Moderate sized PAVMs appear as rounded, well circumscribed lesions (fig 2), often with associated band shaped shadows resulting from dilated feeding and draining vessels. The intensity of shadowing may be diminished or enhanced respectively by the Valsalva and Muller manoeuvres.86 Patients with PAVMs often present with an abnormality on the chest radiograph,55 ,57 and this may have led to an overestimate of the frequency of radiographic abnormalities at presentation; it is now recognised that a normal posterior-anterior and lateral chest radiograph does not rule out PAVMs (table 3),42 ,56 ,87 particularly in patients with small or diffuse malformations.
Assessment of hypoxaemia—Unexplained and often profound hypoxaemia is the hallmark of large PAVMs, but there are additional features that may help to establish more specific diagnostic tests. Further desaturation on assuming the upright posture, orthodeoxia, is common in patients with PAVMs,91 due primarily to a gravity induced increase in flow through basally situated shunts (approximately 70% of PAVMs),50 ,52 ,53 ,58 ,71 ,75 which increases the right-to-left shunt.92 Data on the effect of exercise on shunt flow and hypoxaemia are contradictory.73 ,93
The detection of hypoxaemia lacks specificity as a diagnostic test (table 3)42 but it can identify patients worthy of further investigation. In 66 patients who had undergone embolisation, the presence and extent of residual PAVM disease was related to oxygen saturation (despite the imprecision of pulse oximetry94 ,95) with the patients erect and supine and on maximal exercise, and to the change in oxygen saturation between being erect and supine.89 Oxygen saturation with the patient erect was the best predictor of the presence or absence of disease, though sensitivity and specificity were again too low to recommend it as the sole diagnostic screening test (table 3).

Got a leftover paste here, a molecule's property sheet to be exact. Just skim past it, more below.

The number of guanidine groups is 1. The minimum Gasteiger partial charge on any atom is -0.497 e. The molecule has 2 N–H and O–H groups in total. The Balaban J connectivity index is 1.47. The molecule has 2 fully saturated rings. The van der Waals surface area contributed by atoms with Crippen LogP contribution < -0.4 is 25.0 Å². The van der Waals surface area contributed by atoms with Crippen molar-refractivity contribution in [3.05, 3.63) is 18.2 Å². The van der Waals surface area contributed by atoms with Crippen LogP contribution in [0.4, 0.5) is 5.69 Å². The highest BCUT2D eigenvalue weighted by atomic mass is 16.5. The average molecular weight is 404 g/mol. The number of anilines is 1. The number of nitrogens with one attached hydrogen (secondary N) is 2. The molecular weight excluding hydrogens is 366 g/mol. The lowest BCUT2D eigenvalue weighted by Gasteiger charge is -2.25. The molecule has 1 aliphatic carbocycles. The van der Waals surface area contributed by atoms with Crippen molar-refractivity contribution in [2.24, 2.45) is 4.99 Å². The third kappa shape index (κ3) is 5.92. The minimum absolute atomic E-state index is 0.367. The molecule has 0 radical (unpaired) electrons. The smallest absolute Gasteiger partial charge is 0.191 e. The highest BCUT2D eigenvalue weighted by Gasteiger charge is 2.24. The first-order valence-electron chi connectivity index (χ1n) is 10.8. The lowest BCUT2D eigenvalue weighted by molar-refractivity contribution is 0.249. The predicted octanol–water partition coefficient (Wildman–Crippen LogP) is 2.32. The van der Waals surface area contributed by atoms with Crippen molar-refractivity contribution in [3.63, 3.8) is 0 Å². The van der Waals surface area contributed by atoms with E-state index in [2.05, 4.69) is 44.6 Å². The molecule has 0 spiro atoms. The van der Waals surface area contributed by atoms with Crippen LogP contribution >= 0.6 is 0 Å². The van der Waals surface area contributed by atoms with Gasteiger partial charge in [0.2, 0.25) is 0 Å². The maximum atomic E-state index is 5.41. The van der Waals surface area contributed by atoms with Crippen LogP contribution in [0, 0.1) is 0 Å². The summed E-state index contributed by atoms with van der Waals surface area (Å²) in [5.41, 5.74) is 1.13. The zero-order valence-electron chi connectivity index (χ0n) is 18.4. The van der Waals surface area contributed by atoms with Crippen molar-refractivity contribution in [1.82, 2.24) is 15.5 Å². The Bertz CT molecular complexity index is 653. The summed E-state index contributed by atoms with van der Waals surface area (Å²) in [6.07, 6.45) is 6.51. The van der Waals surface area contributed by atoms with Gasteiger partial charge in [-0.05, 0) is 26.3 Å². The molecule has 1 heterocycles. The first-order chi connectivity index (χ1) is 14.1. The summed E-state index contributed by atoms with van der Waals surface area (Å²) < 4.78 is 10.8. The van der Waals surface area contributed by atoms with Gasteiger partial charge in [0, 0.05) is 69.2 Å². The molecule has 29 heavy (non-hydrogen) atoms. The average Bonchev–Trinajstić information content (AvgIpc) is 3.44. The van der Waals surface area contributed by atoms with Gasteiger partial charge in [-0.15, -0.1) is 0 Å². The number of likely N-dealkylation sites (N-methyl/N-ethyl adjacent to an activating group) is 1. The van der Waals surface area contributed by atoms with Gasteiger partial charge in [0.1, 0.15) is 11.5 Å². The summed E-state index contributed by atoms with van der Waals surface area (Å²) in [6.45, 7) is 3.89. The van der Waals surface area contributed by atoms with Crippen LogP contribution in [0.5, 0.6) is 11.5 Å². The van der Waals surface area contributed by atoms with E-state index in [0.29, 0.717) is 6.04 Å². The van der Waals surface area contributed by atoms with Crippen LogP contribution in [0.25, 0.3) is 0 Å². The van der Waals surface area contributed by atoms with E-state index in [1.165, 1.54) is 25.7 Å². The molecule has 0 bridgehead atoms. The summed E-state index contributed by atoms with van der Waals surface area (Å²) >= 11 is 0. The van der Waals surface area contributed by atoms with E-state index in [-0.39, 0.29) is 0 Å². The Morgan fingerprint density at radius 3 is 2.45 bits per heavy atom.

Helical CT scanning with three-dimensional reconstructions conveniently identifies small, multiple lesions; it can also identify thrombosed88 ,96 and, with contrast, recanalised structures.77 It exposes patients at risk of recurrent disease to a significant dose of radiation, and misdiagnoses have been reported.97 At present NMR screening is less effective than computed tomographic (CT) scanning or pulmonary angiography as small PAVMs with rapid blood flow are not visualised,98but methodology is improving.